Three cabinet secretaries from the Wolf administration recently traveled to Pottstown for a community discussion protecting older Pennsylvanians from scams and financial exploitation.
Secretary of Aging Teresa Osborne, Secretary of Banking and Securities Robin L. Wiessmann, and Revenue Secretary Dan Hassell offered tips that all Pennsylvanians can use to protect themselves from common scams and other schemes that are prevalent during the tax-filing season.
The town-hall style event at the TriCounty Active Adult Center also afforded those in attendance the opportunity to ask questions and discuss their own experiences.
Wiessmann noted that elder financial abuse is one of the most significant financial crimes of the 21st century, estimated to cost older Americans $36 billion each year.
She also shared the accounts of seniors from Berks and Bucks counties who were victimized and lost thousands of dollars to criminals using the “Grandparent Scam.”
The scam involves a phone call placed to a grandparent by a stranger. The stranger claims to be an attorney, a law enforcement official, or a friend who says a grandchild has been arrested or is in legal trouble.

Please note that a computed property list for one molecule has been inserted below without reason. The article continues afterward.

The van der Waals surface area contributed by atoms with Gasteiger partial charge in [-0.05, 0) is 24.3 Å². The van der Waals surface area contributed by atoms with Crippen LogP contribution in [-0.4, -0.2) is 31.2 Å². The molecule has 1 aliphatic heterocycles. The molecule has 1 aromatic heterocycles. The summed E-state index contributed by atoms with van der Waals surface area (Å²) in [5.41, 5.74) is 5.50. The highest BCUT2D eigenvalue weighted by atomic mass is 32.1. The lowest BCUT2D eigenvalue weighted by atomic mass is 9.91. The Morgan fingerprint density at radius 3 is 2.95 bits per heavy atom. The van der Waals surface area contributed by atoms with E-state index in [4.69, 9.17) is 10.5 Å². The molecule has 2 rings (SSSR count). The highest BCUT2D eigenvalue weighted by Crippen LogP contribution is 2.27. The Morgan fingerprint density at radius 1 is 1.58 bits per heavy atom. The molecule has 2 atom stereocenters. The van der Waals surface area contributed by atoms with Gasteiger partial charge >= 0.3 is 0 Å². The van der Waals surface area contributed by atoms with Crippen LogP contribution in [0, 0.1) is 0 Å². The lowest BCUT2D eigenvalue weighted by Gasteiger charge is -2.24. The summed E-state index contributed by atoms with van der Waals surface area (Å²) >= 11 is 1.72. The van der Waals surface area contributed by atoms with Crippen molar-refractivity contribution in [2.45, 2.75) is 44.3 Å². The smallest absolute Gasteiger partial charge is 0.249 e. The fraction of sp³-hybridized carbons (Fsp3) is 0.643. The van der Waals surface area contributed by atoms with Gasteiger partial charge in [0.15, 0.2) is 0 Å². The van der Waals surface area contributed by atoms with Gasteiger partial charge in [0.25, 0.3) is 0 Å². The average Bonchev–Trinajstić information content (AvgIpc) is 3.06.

The ploy is designed to trick grandparents into wiring money to a faraway city to help the grandchild they believe is in trouble. The Department of Banking and Securities has published tips to help people recognize the scam and avoid falling victim to it (https://tinyurl.com/y75wnzfj).
“Scammers will play on your emotions and push you to act quickly, but there are few faraway emergencies that require you to act immediately,” Wiessmann said.
Hassell discussed steps the Department of Revenue has taken to strengthen the systems it uses to detect fraudulent tax returns and refunds.
He also spoke of a new scam that involves cybercriminals stealing client data from tax professionals and filing fraudulent tax returns in the name of identity-theft victims.
The new twist: Rather than routing fraudulent tax refunds to a separate account, the criminals are directing the refunds to the taxpayers’ real bank accounts through direct deposit.
They are using threatening phone calls to trick taxpayers into “returning” the refunds, but unsuspecting victims in some cases have forwarded the money to the criminals. The Department of Revenue has issued tips to avoid being victimized (https://tinyurl.com/yd288z8u).
“If any phone call or email appears suspicious, take a moment and think through the situation. If something doesn’t feel quite right, follow your first instinct and don’t take any immediate action,” Hassell said.
Anyone can contact the Department of Banking and Securities at (800) PA-BANKS or (800) 600-0007 to ask questions about financial transactions, companies, or products.
If you are a victim of identity theft or discover a fraudulent Pennsylvania personal income tax return was filed using your identity, contact the Department of Revenue’s Fraud Investigation Unit at (717) 772-9297 or RA-RVPITFRAUD@pa.gov.